Our Drug Dealers Are Selling Us Out
No, that drug peddler probably doesn’t go by the name Bobo, or JeYaz, or Spider, more like Dr. Goldsmith. In the most recent poll lead by researcher Eric Campbell to verify facts, these researchers with knowing habits of American’s physicians, mailed them $20 enclosed in a “Do you accept bribes from drug companies,” questionnaire.
It turns out virtually all doctors in this national survey which includes six specialities, reported some type of ‘take’ – ranging from fee offers of consulting and/or lecture payments in exchange for recommendations their patients who visit said doctor’s office, suck down drugs sold by the physician’s friendly drug company sponsor(s).
- 93% Free drinks in the work place (If facing surgery, do check your doctor’s breath.)
- 78% Free Drugs and/or extra Drug samples
- 18% Payments for even unqualified, consulting (plus travel, meetings, lodging, food, expenses)
- 16% Payments for speaking (plus travel, meetings, lodging, food, expenses)
- 15% Reimbursement Payments (for meeting expenses, travel, food, lodging)
- 7% Tickets to Sporting, Entertainment, Cultural Events
And to we misguided enough to think that drug prescription we get is about us – we who are even sillier to believe it’s about our health – Americas medical system has turned upside down to the point there is just about nothing in it for a doctor to keep you healthy.
Before this century, charlatans existed, sure. They usually traveled from town to town hawking tonics made of various chemicals, alcohol, herbs, paint thinner. The traveling medicine man hooked a lot of good gawd fearin’ farm wives, addiction reigned. Church goin’ men who never darkened the door of the local saloon became unknowing boozers.
Most local family physicians were truly dedicated to keeping patients healthy. People paid the doctor to stay in fine-fettle. If you got sick the doctor just took care of you. Physicians who didn’t keep patients fairly healthy, back then were not protected by AMA, they were exposed and shunned. Neighbors often hung a red lantern beside the doctor’s door to warn people away.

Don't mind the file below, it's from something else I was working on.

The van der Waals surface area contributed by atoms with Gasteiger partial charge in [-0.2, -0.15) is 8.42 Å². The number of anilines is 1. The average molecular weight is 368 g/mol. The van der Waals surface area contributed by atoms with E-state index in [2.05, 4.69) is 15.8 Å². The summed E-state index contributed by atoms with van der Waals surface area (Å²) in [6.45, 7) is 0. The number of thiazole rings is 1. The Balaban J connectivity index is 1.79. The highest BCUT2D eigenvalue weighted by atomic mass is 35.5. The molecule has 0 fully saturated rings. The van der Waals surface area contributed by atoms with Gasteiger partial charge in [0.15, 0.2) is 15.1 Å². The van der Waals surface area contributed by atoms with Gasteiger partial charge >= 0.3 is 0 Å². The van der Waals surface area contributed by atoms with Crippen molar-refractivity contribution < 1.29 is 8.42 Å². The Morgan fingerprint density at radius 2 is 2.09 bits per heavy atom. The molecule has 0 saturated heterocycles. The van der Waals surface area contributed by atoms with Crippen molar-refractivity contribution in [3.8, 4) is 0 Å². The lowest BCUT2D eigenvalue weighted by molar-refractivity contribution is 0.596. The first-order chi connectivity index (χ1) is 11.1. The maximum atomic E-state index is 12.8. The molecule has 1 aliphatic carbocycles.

This latest round of admitting ,”What can we get from the Pfizer/Merck crowd, via the random survey, sampled 3,167 fine physicians of several specialities. Cardiologists were all heart, serving up prescriptions for whatever they wanted their patients to buy. Heart doctors were twice as likely as most to give up your best interests in lieu of their own greed.
There are families and families. Family practitioners on average reported meeting 16 times a month with industry reps selling drugs, less often than many spend time with their biological families. This was the most drug company time, spent by doctors of any group.
Greatest odds of getting payments from the medical industry were physicians who were male. Their patient population made up of less than 25% on Medicaid or uninsured. Sounds like if you have less insurance cash, you get less when doc’s putting together a tasty drug-Sundae.
“Doctors say they can’t be bought with a free pizza, research leader Campbell says, but social sciences research shows that even inexpensive gifts can influence behavior.
Pharmaceutical Research and Manufacturers of American PhRMA), the main trade group for prescription drug makers, adopted a volunteer Code on Interaction with health care professionals in April 2002. Guidelines then said that only modest meals and gifts (and only those useful in medical practice) should be allowed.
“Marketing is one of several important ways for health care providers to receive the information they need to make sure medicines are used properly and patients are safely and effectively treated,” is PhRMA senior vice president Ken Johnson’s statement issued in response to Campbell’s published paper.
Lead author of the research Eric Campbell worked with co-author Shahran Ahari who states that he worked as a drug rep for nearly two years after earning his bachelor degree in molecular biology. He says he was the only person with a science education in PhRMA. Drug representatives looking for buyers, “Target high drug prescribers.”
Copyright (c) Strasbaugh